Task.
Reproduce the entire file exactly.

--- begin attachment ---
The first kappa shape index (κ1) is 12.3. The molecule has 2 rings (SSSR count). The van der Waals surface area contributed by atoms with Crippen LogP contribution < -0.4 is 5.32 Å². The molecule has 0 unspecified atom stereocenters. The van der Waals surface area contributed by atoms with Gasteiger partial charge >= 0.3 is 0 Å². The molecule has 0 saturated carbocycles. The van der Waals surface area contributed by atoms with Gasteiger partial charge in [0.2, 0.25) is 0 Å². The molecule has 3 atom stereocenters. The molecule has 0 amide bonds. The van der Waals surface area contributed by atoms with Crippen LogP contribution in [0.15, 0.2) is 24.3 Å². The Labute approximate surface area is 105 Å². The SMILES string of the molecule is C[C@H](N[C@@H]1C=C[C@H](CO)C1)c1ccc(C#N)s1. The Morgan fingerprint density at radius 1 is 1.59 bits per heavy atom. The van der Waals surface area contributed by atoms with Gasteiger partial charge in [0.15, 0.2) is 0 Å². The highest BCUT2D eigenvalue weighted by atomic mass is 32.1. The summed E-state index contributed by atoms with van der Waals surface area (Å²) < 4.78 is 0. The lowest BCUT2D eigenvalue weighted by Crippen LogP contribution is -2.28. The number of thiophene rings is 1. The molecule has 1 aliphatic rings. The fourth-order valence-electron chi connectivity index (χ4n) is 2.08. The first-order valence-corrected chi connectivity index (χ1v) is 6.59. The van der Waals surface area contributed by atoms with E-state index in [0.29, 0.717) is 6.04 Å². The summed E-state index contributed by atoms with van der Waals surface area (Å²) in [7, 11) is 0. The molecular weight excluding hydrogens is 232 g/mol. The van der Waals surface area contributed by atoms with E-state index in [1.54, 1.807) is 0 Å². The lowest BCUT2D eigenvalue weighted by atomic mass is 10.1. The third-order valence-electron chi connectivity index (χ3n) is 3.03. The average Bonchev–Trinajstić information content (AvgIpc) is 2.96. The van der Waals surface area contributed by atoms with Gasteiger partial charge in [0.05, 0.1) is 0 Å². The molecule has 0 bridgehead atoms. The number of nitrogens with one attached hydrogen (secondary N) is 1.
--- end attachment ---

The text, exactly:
The first kappa shape index (κ1) is 12.3. The molecule has 2 rings (SSSR count). The van der Waals surface area contributed by atoms with Crippen LogP contribution < -0.4 is 5.32 Å². The molecule has 0 unspecified atom stereocenters. The van der Waals surface area contributed by atoms with Gasteiger partial charge >= 0.3 is 0 Å². The molecule has 0 saturated carbocycles. The van der Waals surface area contributed by atoms with Gasteiger partial charge in [0.2, 0.25) is 0 Å². The molecule has 3 atom stereocenters. The molecule has 0 amide bonds. The van der Waals surface area contributed by atoms with Crippen LogP contribution in [0.15, 0.2) is 24.3 Å². The Labute approximate surface area is 105 Å². The SMILES string of the molecule is C[C@H](N[C@@H]1C=C[C@H](CO)C1)c1ccc(C#N)s1. The Morgan fingerprint density at radius 1 is 1.59 bits per heavy atom. The van der Waals surface area contributed by atoms with Gasteiger partial charge in [0.15, 0.2) is 0 Å². The highest BCUT2D eigenvalue weighted by atomic mass is 32.1. The summed E-state index contributed by atoms with van der Waals surface area (Å²) < 4.78 is 0. The lowest BCUT2D eigenvalue weighted by Crippen LogP contribution is -2.28. The number of thiophene rings is 1. The molecule has 1 aliphatic rings. The fourth-order valence-electron chi connectivity index (χ4n) is 2.08. The first-order valence-corrected chi connectivity index (χ1v) is 6.59. The van der Waals surface area contributed by atoms with E-state index in [0.29, 0.717) is 6.04 Å². The summed E-state index contributed by atoms with van der Waals surface area (Å²) in [7, 11) is 0. The molecular weight excluding hydrogens is 232 g/mol. The van der Waals surface area contributed by atoms with E-state index in [1.54, 1.807) is 0 Å². The lowest BCUT2D eigenvalue weighted by atomic mass is 10.1. The third-order valence-electron chi connectivity index (χ3n) is 3.03. The average Bonchev–Trinajstić information content (AvgIpc) is 2.96. The van der Waals surface area contributed by atoms with Gasteiger partial charge in [0.05, 0.1) is 0 Å². The molecule has 0 bridgehead atoms. The number of nitrogens with one attached hydrogen (secondary N) is 1.